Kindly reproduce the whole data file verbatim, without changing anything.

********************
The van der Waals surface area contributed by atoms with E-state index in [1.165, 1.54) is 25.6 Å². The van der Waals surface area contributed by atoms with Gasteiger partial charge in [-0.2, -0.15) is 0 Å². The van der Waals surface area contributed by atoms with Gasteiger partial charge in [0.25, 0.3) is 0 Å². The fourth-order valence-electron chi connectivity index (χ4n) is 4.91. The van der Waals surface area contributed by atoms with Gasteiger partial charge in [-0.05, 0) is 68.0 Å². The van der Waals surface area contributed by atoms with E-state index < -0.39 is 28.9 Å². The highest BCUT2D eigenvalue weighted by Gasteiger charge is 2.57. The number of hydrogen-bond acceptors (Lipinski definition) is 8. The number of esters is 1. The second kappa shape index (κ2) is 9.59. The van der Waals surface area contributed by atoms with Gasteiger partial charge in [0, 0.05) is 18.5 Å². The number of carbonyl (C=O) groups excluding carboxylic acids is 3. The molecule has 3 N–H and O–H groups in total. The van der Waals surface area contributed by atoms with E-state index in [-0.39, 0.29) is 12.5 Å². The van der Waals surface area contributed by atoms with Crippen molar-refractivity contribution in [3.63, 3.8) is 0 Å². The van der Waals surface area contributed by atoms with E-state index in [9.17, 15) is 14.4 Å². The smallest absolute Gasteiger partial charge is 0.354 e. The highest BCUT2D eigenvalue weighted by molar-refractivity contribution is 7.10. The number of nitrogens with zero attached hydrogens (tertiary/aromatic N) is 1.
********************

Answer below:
The van der Waals surface area contributed by atoms with E-state index in [1.165, 1.54) is 25.6 Å². The van der Waals surface area contributed by atoms with Gasteiger partial charge in [-0.2, -0.15) is 0 Å². The van der Waals surface area contributed by atoms with Gasteiger partial charge in [0.25, 0.3) is 0 Å². The fourth-order valence-electron chi connectivity index (χ4n) is 4.91. The van der Waals surface area contributed by atoms with Gasteiger partial charge in [-0.05, 0) is 68.0 Å². The van der Waals surface area contributed by atoms with E-state index < -0.39 is 28.9 Å². The highest BCUT2D eigenvalue weighted by Gasteiger charge is 2.57. The number of hydrogen-bond acceptors (Lipinski definition) is 8. The number of esters is 1. The second kappa shape index (κ2) is 9.59. The van der Waals surface area contributed by atoms with Gasteiger partial charge in [0, 0.05) is 18.5 Å². The number of carbonyl (C=O) groups excluding carboxylic acids is 3. The molecule has 3 N–H and O–H groups in total. The van der Waals surface area contributed by atoms with E-state index in [-0.39, 0.29) is 12.5 Å². The van der Waals surface area contributed by atoms with Crippen molar-refractivity contribution in [3.63, 3.8) is 0 Å². The van der Waals surface area contributed by atoms with E-state index in [9.17, 15) is 14.4 Å². The smallest absolute Gasteiger partial charge is 0.354 e. The highest BCUT2D eigenvalue weighted by molar-refractivity contribution is 7.10. The number of nitrogens with zero attached hydrogens (tertiary/aromatic N) is 1.